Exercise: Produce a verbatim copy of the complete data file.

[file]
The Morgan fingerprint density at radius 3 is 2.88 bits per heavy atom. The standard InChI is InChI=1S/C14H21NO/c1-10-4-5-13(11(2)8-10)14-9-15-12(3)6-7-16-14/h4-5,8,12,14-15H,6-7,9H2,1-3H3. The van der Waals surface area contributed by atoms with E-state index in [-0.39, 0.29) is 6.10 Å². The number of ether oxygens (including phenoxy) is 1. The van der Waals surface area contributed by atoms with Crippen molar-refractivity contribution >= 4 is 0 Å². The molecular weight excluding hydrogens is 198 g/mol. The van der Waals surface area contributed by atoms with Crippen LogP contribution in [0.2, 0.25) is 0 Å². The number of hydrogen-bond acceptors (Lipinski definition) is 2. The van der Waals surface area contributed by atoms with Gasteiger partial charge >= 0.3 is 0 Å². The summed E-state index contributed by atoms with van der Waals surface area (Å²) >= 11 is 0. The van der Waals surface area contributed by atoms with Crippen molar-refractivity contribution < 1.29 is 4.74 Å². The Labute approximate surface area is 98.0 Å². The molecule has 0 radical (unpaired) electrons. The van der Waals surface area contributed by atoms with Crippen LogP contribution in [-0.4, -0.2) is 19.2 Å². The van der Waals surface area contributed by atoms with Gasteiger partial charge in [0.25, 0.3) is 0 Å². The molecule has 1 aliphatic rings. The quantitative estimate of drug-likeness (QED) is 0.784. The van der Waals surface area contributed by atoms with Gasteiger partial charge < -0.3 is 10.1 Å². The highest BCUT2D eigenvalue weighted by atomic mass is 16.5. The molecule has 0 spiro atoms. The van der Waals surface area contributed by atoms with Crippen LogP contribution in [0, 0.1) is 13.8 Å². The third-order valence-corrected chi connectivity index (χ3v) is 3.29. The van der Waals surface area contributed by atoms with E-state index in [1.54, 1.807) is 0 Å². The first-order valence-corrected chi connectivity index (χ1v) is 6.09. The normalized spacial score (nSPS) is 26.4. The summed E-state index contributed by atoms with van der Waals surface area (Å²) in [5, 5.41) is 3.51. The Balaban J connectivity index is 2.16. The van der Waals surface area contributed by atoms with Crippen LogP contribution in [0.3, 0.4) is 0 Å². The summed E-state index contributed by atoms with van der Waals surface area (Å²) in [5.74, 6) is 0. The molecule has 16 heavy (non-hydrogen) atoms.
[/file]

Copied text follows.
The Morgan fingerprint density at radius 3 is 2.88 bits per heavy atom. The standard InChI is InChI=1S/C14H21NO/c1-10-4-5-13(11(2)8-10)14-9-15-12(3)6-7-16-14/h4-5,8,12,14-15H,6-7,9H2,1-3H3. The van der Waals surface area contributed by atoms with E-state index in [-0.39, 0.29) is 6.10 Å². The number of ether oxygens (including phenoxy) is 1. The van der Waals surface area contributed by atoms with Crippen molar-refractivity contribution >= 4 is 0 Å². The molecular weight excluding hydrogens is 198 g/mol. The van der Waals surface area contributed by atoms with Crippen LogP contribution in [0.2, 0.25) is 0 Å². The number of hydrogen-bond acceptors (Lipinski definition) is 2. The van der Waals surface area contributed by atoms with Gasteiger partial charge >= 0.3 is 0 Å². The summed E-state index contributed by atoms with van der Waals surface area (Å²) >= 11 is 0. The van der Waals surface area contributed by atoms with Crippen molar-refractivity contribution < 1.29 is 4.74 Å². The Labute approximate surface area is 98.0 Å². The molecule has 0 radical (unpaired) electrons. The van der Waals surface area contributed by atoms with Crippen LogP contribution in [-0.4, -0.2) is 19.2 Å². The van der Waals surface area contributed by atoms with Gasteiger partial charge in [0.25, 0.3) is 0 Å². The molecule has 1 aliphatic rings. The quantitative estimate of drug-likeness (QED) is 0.784. The van der Waals surface area contributed by atoms with Gasteiger partial charge < -0.3 is 10.1 Å². The highest BCUT2D eigenvalue weighted by atomic mass is 16.5. The molecule has 0 spiro atoms. The van der Waals surface area contributed by atoms with Crippen LogP contribution in [0, 0.1) is 13.8 Å². The third-order valence-corrected chi connectivity index (χ3v) is 3.29. The van der Waals surface area contributed by atoms with E-state index in [1.54, 1.807) is 0 Å². The first-order valence-corrected chi connectivity index (χ1v) is 6.09. The normalized spacial score (nSPS) is 26.4. The summed E-state index contributed by atoms with van der Waals surface area (Å²) in [5, 5.41) is 3.51. The Balaban J connectivity index is 2.16. The van der Waals surface area contributed by atoms with Crippen LogP contribution in [0.3, 0.4) is 0 Å². The summed E-state index contributed by atoms with van der Waals surface area (Å²) in [5.74, 6) is 0. The molecule has 16 heavy (non-hydrogen) atoms.